I’m a little surprised that this is one of my most visited blog posts.
It’s not written well, and it was written years ago!

Let me know if I can improve it…😉

60 thoughts on “Python — Basics of Python Dictionary: Looping & Sorting

  1. Hi Ken,

    There is also this form which is only a little more advanced:

    for key, value in myDictionary.iteritems():

    This uses iteritems to access a generator of the key,value pairs – so on a large dictionary you don’t waste memory generating a large intermediate list; and uses tuple assignment to assign to key and value.

    – Paddy.

    P.S. Welcome to Python!

    1. i am have also a dictionary as example:
      def meaning(word):
      mydict = {‘apple’:’saib’,’banana’:’kela’,’orange’:’malta’}
      return mydict[word]

  2. also if you want an iterator for keys you can use in a for statement:


    or if you want an iterator for values:


  3. thanks! this is exactly the type of thing i was looking for!
    could you also give an example of how to sort in columns?

    eks. if i wanted this result after printing from for item in my_dict: print item ?
    Object 30,-
    Object 30,-
    Object 30,-
    Object 30,-

  4. Your demonstration of how to loop through keys in a dictionary, or values, or both, and how to use a generator are so fundamental I think they need to be included in the standard python documentation.

    This cleared up a whole lot. The one area I debate is whether there is a significant speed boost from using a dictionary and looping, or a list of dictionaries? I often use the latter but don’t know how much slower it is.

  5. i see now that the text was posted without spaces…

    i wanted to print an inventory organiced in two columns. object and price lined up like this:
    chicken salad_______.15$

    without underscores and dots ofcourse,
    i have shopinvent = {
    ‘orange’ : ‘5’
    ‘apple’ : ’42’
    ‘banana’ : ‘230’
    and so on…

  6. tried your code, wich seems nice and effective.. but i cant seem to make it work. I get the following error:
    for key, value in shop.shopinvent():
    TypeError: ‘dict’ object is not callable

    here is a screen with the relevant code (easier then pasting here :))

    thanks alot for the help : )

  7. im not sure i follow.. i am as you probably figured out pretty new to python. which part of the code are you referring to?

    1. it appears `shopinvent` is a dictionary. You can not call a dictionary as the error suggests. You can’t call — {}() just as you can’t call an integer 100().

      You need to call the “iteritems()” or “items()” method on the dictionary to return key/value pairs.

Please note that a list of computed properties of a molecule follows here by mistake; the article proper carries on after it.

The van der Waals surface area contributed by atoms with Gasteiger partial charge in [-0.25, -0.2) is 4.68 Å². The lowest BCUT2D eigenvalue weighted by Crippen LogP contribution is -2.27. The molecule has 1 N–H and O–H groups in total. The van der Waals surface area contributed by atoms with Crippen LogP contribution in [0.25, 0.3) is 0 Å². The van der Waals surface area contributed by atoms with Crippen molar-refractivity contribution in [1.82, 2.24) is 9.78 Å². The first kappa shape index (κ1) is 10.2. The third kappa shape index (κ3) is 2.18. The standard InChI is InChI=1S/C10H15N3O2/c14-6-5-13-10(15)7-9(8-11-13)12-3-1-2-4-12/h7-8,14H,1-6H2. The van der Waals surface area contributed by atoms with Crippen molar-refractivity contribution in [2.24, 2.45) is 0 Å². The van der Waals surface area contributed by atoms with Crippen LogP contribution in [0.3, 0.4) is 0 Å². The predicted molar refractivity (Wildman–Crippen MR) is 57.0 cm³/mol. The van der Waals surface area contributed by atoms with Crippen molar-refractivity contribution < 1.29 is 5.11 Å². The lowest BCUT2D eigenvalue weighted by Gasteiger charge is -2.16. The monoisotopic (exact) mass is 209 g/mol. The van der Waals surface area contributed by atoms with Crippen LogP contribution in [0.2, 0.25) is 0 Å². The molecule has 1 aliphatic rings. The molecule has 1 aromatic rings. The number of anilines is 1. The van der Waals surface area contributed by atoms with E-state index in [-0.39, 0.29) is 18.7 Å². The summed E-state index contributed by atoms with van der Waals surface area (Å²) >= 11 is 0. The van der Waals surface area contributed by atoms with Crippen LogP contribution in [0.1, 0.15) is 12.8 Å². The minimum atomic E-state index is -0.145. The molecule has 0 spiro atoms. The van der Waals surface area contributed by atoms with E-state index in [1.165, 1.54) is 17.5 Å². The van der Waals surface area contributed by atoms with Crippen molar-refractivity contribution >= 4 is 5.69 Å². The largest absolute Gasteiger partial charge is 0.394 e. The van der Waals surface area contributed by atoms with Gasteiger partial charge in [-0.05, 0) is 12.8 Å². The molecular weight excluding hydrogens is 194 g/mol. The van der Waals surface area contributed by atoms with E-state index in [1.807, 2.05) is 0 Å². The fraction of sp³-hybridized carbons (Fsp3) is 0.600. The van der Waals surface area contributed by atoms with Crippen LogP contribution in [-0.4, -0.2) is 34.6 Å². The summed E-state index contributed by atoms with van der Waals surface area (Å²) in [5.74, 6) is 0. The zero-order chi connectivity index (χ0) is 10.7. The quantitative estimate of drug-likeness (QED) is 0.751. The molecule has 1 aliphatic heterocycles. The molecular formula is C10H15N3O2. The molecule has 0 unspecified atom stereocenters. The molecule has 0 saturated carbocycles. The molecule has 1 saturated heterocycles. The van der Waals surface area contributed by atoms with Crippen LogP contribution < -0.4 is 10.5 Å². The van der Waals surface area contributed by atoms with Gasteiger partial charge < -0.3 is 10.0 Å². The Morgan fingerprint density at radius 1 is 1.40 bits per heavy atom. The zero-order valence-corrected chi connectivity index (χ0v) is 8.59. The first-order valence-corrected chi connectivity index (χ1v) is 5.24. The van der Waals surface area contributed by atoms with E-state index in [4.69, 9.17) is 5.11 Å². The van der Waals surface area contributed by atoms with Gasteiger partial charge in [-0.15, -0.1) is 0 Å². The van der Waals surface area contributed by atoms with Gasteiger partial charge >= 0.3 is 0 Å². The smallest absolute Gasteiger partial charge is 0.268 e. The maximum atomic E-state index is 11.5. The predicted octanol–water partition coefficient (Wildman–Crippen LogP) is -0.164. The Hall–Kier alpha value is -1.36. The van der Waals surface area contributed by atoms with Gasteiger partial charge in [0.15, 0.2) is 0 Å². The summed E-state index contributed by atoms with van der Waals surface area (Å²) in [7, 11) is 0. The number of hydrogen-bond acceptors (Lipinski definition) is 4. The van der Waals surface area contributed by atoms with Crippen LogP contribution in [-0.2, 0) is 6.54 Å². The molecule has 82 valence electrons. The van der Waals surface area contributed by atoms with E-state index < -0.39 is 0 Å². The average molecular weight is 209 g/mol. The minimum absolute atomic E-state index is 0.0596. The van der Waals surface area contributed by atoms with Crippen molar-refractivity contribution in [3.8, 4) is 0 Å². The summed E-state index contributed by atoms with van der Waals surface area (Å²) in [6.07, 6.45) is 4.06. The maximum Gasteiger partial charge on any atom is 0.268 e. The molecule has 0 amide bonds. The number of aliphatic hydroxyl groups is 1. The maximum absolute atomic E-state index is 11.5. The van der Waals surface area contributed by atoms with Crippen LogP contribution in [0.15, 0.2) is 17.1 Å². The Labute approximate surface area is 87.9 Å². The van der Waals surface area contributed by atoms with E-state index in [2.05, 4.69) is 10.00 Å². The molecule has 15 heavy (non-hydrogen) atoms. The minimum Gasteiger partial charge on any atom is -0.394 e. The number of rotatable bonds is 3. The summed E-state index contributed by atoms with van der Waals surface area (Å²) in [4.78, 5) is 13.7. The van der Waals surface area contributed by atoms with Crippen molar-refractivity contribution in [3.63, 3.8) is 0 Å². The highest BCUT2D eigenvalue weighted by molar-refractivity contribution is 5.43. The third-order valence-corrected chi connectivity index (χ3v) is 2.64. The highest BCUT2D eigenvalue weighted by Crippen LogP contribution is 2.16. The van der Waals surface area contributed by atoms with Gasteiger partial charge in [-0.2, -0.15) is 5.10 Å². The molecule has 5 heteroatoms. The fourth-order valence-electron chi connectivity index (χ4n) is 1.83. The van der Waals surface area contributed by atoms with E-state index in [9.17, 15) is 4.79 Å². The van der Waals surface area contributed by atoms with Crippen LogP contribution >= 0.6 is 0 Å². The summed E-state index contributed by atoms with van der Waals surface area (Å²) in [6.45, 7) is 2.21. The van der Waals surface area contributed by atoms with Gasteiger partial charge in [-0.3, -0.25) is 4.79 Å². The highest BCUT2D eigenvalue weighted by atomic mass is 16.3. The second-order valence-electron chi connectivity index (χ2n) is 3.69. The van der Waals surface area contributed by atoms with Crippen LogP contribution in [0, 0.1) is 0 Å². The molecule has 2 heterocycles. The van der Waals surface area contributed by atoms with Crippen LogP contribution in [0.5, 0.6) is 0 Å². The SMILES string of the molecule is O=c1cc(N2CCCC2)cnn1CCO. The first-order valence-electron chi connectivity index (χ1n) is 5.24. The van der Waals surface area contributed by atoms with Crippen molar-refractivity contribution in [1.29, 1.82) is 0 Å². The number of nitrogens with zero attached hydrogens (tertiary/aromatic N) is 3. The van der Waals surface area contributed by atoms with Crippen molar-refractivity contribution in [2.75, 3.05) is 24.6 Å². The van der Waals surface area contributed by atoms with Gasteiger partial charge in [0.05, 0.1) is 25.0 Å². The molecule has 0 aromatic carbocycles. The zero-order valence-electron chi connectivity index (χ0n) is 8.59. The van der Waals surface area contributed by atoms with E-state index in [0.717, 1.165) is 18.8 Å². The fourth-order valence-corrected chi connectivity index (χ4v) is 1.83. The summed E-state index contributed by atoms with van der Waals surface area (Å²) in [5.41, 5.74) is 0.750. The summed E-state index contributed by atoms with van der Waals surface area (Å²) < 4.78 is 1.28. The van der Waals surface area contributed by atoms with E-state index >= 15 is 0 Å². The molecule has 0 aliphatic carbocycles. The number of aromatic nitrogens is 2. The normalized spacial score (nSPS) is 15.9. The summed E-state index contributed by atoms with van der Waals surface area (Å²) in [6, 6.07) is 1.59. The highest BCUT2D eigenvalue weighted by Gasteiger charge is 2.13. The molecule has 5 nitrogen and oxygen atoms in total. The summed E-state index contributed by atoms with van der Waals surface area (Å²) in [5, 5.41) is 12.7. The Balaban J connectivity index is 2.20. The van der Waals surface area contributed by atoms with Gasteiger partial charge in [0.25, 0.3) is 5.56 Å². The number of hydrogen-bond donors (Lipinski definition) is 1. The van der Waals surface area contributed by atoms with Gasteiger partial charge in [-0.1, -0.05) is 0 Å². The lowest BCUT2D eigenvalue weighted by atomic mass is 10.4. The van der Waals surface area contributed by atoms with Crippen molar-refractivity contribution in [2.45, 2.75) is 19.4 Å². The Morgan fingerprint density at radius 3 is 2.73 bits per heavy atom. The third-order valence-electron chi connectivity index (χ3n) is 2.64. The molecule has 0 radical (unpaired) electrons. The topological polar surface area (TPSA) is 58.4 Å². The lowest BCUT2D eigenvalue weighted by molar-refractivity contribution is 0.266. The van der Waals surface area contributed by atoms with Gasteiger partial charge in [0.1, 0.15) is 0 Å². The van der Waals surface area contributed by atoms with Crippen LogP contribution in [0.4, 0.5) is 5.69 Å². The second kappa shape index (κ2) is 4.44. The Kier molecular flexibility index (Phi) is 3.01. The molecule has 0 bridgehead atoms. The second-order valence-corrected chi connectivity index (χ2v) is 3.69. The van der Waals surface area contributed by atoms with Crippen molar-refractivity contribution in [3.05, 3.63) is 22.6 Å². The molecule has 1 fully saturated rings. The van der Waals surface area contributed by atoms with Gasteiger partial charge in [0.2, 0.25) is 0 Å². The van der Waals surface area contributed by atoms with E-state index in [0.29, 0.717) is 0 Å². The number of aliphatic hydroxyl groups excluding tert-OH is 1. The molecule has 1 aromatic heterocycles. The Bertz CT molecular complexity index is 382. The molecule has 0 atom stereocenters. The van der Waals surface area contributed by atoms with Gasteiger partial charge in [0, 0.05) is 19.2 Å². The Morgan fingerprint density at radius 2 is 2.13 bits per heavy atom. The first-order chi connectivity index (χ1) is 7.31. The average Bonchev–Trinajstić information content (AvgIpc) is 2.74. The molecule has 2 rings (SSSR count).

Copy and paste:

      for key, value in shop.shopinvent.items():
      print(“{0:<10}{1}'.format(key, value))

  8. hi Yuji,
    how do i iterate through a key that is combinational..? i mean, when the key is a set of 3 or 4 different Strings/numbers, then how do i get the data in first two of the set.
    eg: dict = { ‘sham, ravi, 098, str123’: ‘ valur1,asdf2,qwer3,…so on’, …….}

    1. Smith, you key is just a string in your example. Your question is more: “how do I convert a string to a list”.

      for k, v in dict.items():
      key.spilt(‘,’)[0:2] # get first two of string split by comma

  9. Nice writeup!

    A minor correction in one of the examples above:
    var1 = ‘val1’ # local variable definition
    var2 = ‘val2’

    locals_dict = locals()
    print locals_dict[‘val1’] <<<— wrong value
    print locals_dict['var1'] <<<— should be 'var1'

    Another way to show the output would be to use assert:
    assert locals_dict['var1'] == 'val1'

    Also in your last example "Generate a dictionary from tuples" you mention using list comprehension to create the dictionary. I see the key_values_pairs list but no list comprehension (or maybe I don't comprehend list comprehension).

  10. Thanks! I fixed the locals dict error.

    As for the list comprehension, yes, I don’t use one in an example, just merely suggesting that creating dictionaries from tuples can be useful because you can create lists of tuples via list comprehensions! Now we have dict comprehensions, but I shy away from those until I’m fully on a 2.7 environment.

    I’ll add a list comprehension in there

  11. What about accessing Values in a Dictionary with “List” and “Normal” entries?
    i.e: mydict ={Key1: [value1,value2], Key3=’value6′,Key2=[value3,value4,value5]}

    How I would print each value in a different line?
    1 for item in my_dict:
    2 print my_dict[item]

    This code will print:
    value1 value2
    value 6
    value3 value4 value 5

    But I need:
    Any tip for this?🙂

    (the order is just an example since Dictionaries doesnt have a predefined order to be printed)

    1. Then you’d need to loop over the iterables.. If you want unlimited nesting support, you’d need a recursive function that calls itself until the value is not iterable.

      def recursive_print(value):
          if hasattr(value, '__iter__'):
              for item in value:
          print value
      for value in my_dict.values():

  12. Hi, thanks for the write up, its very useful to me.

    Could you tell me if / how I would sort a dictionary in a bespoke order. For example I have a dictionary like:
    {‘dob’: ’03/04/1978′,
    ‘gender’: ‘Male’,
    ‘age’: ’34’,
    ‘address’: ‘Rockley Road’,
    ‘name’: ‘Sean’}

    but I want to print for example in the order: